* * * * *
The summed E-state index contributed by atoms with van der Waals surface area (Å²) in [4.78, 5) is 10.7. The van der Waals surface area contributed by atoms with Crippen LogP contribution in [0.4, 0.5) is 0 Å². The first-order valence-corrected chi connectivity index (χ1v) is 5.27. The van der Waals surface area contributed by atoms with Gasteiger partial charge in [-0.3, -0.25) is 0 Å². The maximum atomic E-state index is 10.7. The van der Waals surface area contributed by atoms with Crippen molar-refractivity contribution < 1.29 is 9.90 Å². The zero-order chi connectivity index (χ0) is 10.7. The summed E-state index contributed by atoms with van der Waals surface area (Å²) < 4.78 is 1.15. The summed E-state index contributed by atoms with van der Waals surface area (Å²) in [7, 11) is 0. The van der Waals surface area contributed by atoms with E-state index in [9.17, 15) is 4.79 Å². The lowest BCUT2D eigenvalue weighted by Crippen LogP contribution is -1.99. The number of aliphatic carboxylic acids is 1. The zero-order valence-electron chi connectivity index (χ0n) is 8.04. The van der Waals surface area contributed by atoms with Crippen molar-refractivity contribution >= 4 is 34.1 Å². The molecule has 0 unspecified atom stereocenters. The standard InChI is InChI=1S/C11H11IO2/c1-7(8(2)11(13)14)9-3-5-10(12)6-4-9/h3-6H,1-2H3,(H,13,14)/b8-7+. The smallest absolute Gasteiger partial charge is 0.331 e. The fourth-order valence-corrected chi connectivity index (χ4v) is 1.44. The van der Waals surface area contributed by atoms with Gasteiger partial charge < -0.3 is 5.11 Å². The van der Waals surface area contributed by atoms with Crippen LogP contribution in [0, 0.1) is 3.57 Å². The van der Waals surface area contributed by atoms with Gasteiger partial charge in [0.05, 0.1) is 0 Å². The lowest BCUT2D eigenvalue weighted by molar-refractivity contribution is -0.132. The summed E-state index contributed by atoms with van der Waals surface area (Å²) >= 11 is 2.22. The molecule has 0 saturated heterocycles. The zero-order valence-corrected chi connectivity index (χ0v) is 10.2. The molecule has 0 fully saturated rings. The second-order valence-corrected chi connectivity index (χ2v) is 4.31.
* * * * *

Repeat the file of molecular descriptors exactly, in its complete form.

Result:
The summed E-state index contributed by atoms with van der Waals surface area (Å²) in [4.78, 5) is 10.7. The van der Waals surface area contributed by atoms with Crippen LogP contribution in [0.4, 0.5) is 0 Å². The first-order valence-corrected chi connectivity index (χ1v) is 5.27. The van der Waals surface area contributed by atoms with Gasteiger partial charge in [-0.3, -0.25) is 0 Å². The maximum atomic E-state index is 10.7. The van der Waals surface area contributed by atoms with Crippen molar-refractivity contribution < 1.29 is 9.90 Å². The zero-order chi connectivity index (χ0) is 10.7. The summed E-state index contributed by atoms with van der Waals surface area (Å²) < 4.78 is 1.15. The summed E-state index contributed by atoms with van der Waals surface area (Å²) in [7, 11) is 0. The van der Waals surface area contributed by atoms with E-state index in [9.17, 15) is 4.79 Å². The lowest BCUT2D eigenvalue weighted by Crippen LogP contribution is -1.99. The number of aliphatic carboxylic acids is 1. The zero-order valence-electron chi connectivity index (χ0n) is 8.04. The van der Waals surface area contributed by atoms with Crippen molar-refractivity contribution >= 4 is 34.1 Å². The molecule has 0 unspecified atom stereocenters. The standard InChI is InChI=1S/C11H11IO2/c1-7(8(2)11(13)14)9-3-5-10(12)6-4-9/h3-6H,1-2H3,(H,13,14)/b8-7+. The smallest absolute Gasteiger partial charge is 0.331 e. The fourth-order valence-corrected chi connectivity index (χ4v) is 1.44. The van der Waals surface area contributed by atoms with Gasteiger partial charge < -0.3 is 5.11 Å². The van der Waals surface area contributed by atoms with Crippen LogP contribution in [0, 0.1) is 3.57 Å². The van der Waals surface area contributed by atoms with Gasteiger partial charge in [0.05, 0.1) is 0 Å². The lowest BCUT2D eigenvalue weighted by molar-refractivity contribution is -0.132. The summed E-state index contributed by atoms with van der Waals surface area (Å²) >= 11 is 2.22. The molecule has 0 saturated heterocycles. The zero-order valence-corrected chi connectivity index (χ0v) is 10.2. The molecule has 0 fully saturated rings. The second-order valence-corrected chi connectivity index (χ2v) is 4.31.